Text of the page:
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Just days following the re-election of Sen. Raphael Warnock of Georgia, giving the Democrats a 51-49 majority in the Senate, Arizona Sen. Kyrsten Sinema made a big announcement.
She is leaving the Democrat Party and has decided to officially register as an independent.
While the headline might make you think this will be good for Republicans, that remains to be seen.
White House Press Secretary Karine Jean-Pierre downplayed the move saying that it won’t affect the Democrat’s control in the Senate.
“We understand that her decision to register as an independent in Arizona does not change the new Democratic majority control of the Senate, and we have every reason to expect that we will continue to work successfully with her,” Jean-Pierre said.
Sinema claims to be different than other independents like Bernie Sanders of Vermont and Angus King of Maine who both attend Democratic caucus meetings.
A spokesperson for Sinema said she has never attended such meetings and will not going forward.
In a tweet early this morning, Sinema said, “In a natural extension of my service since I was first elected to Congress, I have joined the growing numbers of Arizonans who reject party politics by declaring my independence from the broken partisan system in Washington and formally registering as an Arizona Independent.”
Sinema is proud of her ability to work with members of both parties. She reminded her constituents, “Over the past four years, I’ve worked proudly with other Senators in both parties and forged consensus on successful laws helping everyday Arizonans build better lives for themselves and their families.”
“Becoming an Independent won’t change my work in the Senate; my service to Arizona remains the same.”
She added, “I don’t anticipate that anything will change about the Senate structure.”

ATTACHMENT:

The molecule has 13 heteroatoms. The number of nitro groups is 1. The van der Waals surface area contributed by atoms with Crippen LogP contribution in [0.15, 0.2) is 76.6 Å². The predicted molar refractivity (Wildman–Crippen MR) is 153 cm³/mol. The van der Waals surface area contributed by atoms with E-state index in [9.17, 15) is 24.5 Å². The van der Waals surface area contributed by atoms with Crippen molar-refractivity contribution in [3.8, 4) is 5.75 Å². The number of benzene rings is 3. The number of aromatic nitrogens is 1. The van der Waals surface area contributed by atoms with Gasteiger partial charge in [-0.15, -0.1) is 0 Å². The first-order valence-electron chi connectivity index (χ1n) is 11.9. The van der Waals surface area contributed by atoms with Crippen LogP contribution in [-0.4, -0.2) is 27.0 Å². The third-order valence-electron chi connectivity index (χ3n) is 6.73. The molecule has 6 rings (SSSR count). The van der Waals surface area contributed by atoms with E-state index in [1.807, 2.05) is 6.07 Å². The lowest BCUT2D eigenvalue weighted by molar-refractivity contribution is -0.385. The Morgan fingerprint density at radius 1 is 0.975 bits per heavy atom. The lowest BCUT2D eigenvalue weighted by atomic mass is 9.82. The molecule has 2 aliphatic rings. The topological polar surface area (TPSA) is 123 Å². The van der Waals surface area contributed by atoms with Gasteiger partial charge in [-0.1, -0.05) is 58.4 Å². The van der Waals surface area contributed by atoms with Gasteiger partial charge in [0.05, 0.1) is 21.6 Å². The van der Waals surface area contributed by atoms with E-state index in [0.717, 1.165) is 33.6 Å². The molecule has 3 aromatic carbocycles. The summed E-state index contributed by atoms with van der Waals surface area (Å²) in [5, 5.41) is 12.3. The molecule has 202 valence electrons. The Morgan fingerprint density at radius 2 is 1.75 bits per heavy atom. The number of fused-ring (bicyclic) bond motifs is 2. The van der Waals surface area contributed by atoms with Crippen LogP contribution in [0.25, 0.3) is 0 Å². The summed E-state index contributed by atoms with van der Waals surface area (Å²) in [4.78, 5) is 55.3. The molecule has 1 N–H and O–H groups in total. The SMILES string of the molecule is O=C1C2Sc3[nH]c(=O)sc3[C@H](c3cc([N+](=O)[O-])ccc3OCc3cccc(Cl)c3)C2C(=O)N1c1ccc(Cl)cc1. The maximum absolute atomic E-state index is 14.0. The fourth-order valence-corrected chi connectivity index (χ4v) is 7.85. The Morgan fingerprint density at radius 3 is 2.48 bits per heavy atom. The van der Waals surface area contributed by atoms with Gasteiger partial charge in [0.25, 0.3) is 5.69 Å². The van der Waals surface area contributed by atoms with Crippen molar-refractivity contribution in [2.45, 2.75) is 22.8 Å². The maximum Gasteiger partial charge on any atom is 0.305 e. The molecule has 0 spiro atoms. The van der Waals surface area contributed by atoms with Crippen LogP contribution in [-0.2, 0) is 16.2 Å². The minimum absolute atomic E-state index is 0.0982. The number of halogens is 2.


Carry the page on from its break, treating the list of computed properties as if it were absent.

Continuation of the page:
How will the switch affect the Senate? She called that “a question for Chuck Schumer… I intend to show up to work, do the same work that I always do. I just intend to show up to work as an independent.”
When pressed about whether or not she’ll run again in 2024, the Arizona senator said, “It’s fair to say that I’m not talking about it right now.”
She elaborated that she’s thinking about her current situation and not yet looking ahead to 2024.
“I keep my eye focused on what I’m doing right now. And registering as an independent is what I believe is right for my state. It’s right for me. I think it’s right for the country,” she said, adding that “politics and elections will come later.”
For any of the Democrats who are concerned, Sinema insists that she’ll continue to support Democratic presidential appointees and will keep her two subcommittee chairmanships.
She added that her socially liberal ideology has not changed though she is a bit more fiscally conservative than most of her Democrat colleagues.
Sinema and Joe Manchin of West Virginia have been the two wild cards in the Senate. With a 51-49 majority, the two of them will have a little less negotiating power come January.